I was curious to see where the film would go, but I didn't expect the ending. You get an animated sequence, some special effects, but I never got a solid sense of what the series of books meant to Josh (the film's title is explained here). The climax is sometimes too preachy, and some of the performances suffer.

While I didn't expect the final third, the first hour of the film was solid enough to slightly recommend "Saberfrog." (* * *) out of five stars.

Tuesday, August 13, 2013

The Stuff Nightmares Are Made Of: "Coyote" (2013)

While stories dealing with the warped minds of the psychotically insane are a dime a dozen, Trevor Juenger presents this amazing character study, anchored by the excellent Bill Oberst, Jr.

Juenger jumps right in as Bill (Bill Oberst, Jr.) sits in his new house, paid for by his mother. He works a mundane job with racist Joe (Bill Finkbiner), and the viewer is clued in right away that things are not alright in Bill's head. He suffers from insomnia ("sleep is the enemy"), to the point that his already warped mind kicks out some pretty terrifying hallucinations. After a disastrous fishing trip with Joe, Bill gets another job at a home shopping television network, and hooks up with Jesse (Victoria Mullen). Jesse is a bit of a mess herself, and the relationship furthers Bill's psychosis.

I can't go into too much detail about what happens to Bill, but you might figure out how bad it gets if you've seen this kind of film before. Yes, this story has been told before, but rarely this well. I liked Juenger's previous "Johnny Be Gone", and here he cranks up the tension to disturbing proportions. I would favorably compare this to David Lynch or early Cronenberg. I watch tons of experimental and avant-garde films, and Juenger is a master of the genre. I am not easily shocked or grossed out, but this film had me on edge.

Oberst might look familiar, he has dozens of credits on IMDB. His performance is excellent. His role demands a strong actor, and he delivers. Mullen is believably pitiful and sad as Jesse, grasping at any companionship her character can find, ignoring all the warning signs about Bill.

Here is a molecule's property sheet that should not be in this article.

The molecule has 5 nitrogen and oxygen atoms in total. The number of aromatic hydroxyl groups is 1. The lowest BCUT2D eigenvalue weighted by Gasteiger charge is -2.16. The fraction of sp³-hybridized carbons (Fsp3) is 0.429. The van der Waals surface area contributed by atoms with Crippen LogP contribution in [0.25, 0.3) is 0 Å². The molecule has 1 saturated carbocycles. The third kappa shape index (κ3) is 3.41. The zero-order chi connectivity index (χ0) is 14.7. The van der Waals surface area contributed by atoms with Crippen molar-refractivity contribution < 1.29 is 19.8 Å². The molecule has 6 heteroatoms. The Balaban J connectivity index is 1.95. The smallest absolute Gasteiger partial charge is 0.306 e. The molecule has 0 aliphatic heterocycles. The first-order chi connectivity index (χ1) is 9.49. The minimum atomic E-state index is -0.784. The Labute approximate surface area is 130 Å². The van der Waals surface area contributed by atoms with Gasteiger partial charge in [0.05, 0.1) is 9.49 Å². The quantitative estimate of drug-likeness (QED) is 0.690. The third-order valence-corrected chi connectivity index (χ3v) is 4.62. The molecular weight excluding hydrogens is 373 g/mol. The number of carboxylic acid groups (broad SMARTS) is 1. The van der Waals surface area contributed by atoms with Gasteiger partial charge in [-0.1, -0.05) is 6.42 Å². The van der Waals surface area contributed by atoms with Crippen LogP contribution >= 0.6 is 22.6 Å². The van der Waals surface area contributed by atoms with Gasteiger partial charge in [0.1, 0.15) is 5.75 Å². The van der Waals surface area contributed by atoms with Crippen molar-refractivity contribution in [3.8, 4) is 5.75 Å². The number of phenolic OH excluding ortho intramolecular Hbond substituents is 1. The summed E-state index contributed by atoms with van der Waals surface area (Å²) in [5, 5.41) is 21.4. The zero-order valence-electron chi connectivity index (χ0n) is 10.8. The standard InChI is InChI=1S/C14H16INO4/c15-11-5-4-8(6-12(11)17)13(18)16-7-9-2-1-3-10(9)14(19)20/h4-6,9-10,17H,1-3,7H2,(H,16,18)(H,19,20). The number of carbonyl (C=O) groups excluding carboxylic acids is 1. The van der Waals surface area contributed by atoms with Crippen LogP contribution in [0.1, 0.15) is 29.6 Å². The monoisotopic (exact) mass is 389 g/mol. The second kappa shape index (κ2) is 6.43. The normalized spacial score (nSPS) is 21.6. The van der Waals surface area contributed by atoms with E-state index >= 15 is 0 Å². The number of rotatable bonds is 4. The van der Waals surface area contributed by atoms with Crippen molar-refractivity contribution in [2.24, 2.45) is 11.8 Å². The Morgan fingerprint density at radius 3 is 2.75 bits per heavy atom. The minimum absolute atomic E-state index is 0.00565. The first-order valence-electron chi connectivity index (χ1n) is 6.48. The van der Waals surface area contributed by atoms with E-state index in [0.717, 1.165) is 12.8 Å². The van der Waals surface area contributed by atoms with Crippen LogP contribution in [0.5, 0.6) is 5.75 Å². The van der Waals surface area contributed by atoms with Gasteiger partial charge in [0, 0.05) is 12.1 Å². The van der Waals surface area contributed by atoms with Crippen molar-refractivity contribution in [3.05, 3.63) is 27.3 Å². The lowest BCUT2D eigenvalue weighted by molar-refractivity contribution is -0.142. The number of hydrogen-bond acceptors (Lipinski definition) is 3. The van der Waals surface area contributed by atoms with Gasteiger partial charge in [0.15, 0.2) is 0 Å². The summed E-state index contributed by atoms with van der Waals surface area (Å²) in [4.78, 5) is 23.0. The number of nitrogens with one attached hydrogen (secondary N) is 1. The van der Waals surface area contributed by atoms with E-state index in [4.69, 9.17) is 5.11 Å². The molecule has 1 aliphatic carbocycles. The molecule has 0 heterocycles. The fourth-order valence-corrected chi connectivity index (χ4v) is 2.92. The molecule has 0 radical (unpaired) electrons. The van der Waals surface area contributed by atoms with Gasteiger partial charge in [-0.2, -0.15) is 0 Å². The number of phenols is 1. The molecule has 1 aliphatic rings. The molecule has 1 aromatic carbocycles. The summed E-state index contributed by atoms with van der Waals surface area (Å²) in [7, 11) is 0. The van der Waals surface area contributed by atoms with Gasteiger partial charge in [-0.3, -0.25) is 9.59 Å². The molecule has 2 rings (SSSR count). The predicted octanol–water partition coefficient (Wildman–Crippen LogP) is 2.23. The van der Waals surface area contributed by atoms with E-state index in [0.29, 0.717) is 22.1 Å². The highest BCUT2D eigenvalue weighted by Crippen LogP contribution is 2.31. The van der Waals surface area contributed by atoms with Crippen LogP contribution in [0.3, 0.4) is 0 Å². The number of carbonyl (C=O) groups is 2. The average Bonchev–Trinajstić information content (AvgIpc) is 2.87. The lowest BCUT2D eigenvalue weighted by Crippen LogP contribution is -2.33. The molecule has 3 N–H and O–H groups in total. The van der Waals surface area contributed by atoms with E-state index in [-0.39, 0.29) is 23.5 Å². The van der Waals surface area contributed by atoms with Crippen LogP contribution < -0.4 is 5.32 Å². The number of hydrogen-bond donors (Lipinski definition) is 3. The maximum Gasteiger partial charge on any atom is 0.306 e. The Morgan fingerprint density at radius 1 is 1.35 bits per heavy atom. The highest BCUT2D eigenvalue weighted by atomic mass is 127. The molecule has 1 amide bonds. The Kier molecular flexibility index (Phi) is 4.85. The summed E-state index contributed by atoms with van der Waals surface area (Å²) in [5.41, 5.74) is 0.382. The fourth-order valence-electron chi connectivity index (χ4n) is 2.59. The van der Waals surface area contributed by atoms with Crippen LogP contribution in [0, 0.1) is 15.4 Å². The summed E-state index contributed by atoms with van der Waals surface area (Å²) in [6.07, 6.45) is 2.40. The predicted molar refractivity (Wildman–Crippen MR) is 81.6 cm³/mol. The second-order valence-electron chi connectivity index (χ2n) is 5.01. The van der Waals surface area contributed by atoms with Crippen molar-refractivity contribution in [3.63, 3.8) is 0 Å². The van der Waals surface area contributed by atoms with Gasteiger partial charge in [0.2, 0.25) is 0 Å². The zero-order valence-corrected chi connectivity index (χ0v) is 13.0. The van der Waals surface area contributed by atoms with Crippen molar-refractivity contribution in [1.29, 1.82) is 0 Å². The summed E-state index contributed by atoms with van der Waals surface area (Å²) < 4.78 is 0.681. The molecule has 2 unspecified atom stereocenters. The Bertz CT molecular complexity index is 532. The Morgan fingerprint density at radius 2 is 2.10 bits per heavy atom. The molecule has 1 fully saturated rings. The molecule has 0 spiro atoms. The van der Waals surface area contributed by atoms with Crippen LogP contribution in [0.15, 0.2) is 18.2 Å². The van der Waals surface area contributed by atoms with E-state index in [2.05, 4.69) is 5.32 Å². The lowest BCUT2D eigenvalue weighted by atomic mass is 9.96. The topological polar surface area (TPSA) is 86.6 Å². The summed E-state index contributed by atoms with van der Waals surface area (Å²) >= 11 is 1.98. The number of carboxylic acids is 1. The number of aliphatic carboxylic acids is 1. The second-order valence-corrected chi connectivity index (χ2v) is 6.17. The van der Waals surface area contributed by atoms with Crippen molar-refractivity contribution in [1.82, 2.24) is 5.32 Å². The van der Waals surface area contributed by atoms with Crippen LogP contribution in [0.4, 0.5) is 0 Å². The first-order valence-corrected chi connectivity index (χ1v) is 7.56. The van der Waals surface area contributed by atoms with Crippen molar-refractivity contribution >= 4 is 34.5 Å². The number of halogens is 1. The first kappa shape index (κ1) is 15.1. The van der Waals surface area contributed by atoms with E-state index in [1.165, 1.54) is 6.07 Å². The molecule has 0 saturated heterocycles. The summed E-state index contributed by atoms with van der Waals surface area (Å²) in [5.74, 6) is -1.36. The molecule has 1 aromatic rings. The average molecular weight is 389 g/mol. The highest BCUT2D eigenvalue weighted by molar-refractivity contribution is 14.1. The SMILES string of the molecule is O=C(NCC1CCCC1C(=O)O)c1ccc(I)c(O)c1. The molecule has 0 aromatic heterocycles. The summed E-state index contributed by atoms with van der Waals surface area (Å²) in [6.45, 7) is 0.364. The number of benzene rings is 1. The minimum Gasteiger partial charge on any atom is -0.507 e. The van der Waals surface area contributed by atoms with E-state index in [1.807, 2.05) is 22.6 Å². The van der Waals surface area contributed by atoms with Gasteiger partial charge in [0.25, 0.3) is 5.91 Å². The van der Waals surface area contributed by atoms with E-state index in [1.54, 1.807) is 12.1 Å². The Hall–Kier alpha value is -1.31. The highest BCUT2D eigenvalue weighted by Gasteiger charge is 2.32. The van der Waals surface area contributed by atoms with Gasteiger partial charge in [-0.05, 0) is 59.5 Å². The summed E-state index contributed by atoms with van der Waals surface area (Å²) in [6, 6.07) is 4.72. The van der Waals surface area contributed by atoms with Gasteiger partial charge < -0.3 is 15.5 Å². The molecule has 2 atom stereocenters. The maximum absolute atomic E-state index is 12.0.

Technically, everything clicks. The camerawork is imaginative, the special effects aren't obvious, and the music is very ominous. Juenger's direction is astounding. He uses every trick (and lens) he can find, but none of it feels forced or manipulative. The planning that goes into each shot and sequence must have been immense.

"Coyote" is not a popcorn munching good time at the movies. It is dark, dank, and unsettling perfection. (* * * * *) out of five stars.

Sunday, July 21, 2013

This Film's Offbeat Charm Might Get to You: "Don't Let the Riverbeast Get You!" (2013)

The good citizens of River Town, USA are being terrorized by a giant river beast, and we must rely on a chocolate milk drinking disgraced tutor to save us all.

Neil Stuart (Matt Farley) returns to his hometown after being left at the altar by his fiancee Emmaline (Elizabeth Peterson) three years before. He is a believer in a giant creature that lives down by the river, but the rest of the town doesn't believe him. He is hassled and assaulted constantly, eventually staying in his godmother's (Joanie Greenan) basement with his former best friend Teddy (Tom Scalzo). Neil gets a gig tutoring Ally (Sharon Scalzo), the daughter of a former professional athlete (Kevin McGee). As various subplots begin to develop (Neil is hounded by a reporter, Teddy finds love), the river beast makes himself known to the local citizens and begins attacking members of the large cast.

This is the third film I have seen from Matt Farley and Charles Roxburgh, after "Freaky Farley" and "Monsters, Marriage, and Murder in Manchvegas," and this is the better of the three. These three films still remind me of John Waters' early films. The cast's delivery of their lines is stilted, the dialogue sounds like it was lifted from sixty year old films, and the monster is obviously a guy in a rubber suit, but this time Roxburgh and Farley have opened up the proceedings and I didn't feel like I was watching a private joke I wasn't in on. From the earnestness of Farley's leading man persona to the terminally cute Sharon Scalzo, this outing is nothing more than goofy fun, and part of that fun is in watching what weirdness the film makers have up their sleeves next. I usually wasn't disappointed, with cat litter and a harmonica playing big game hunter entering the fray.

Of course, this isn't a John Waters film, and I still wish I could get some edge. The film runs a few minutes too long, and the violence and gore is purely PG level. The odd universe this story exists in is fun, but this may not appeal to the average moviegoer. On the other hand, weird and underground cinema fans will probably eat this up. The technical aspects of this film are strong, the cinematography is crisp, the editing and directing are confident, and the sound is excellent.

"Don't Let the Riverbeast Get You!" is cornball stuff, but it's fun cornball stuff. I liked it enough to slightly recommend it, and it's good to see Roxburgh do such a good job behind the camera with each film he directs. (* * *) out of five stars.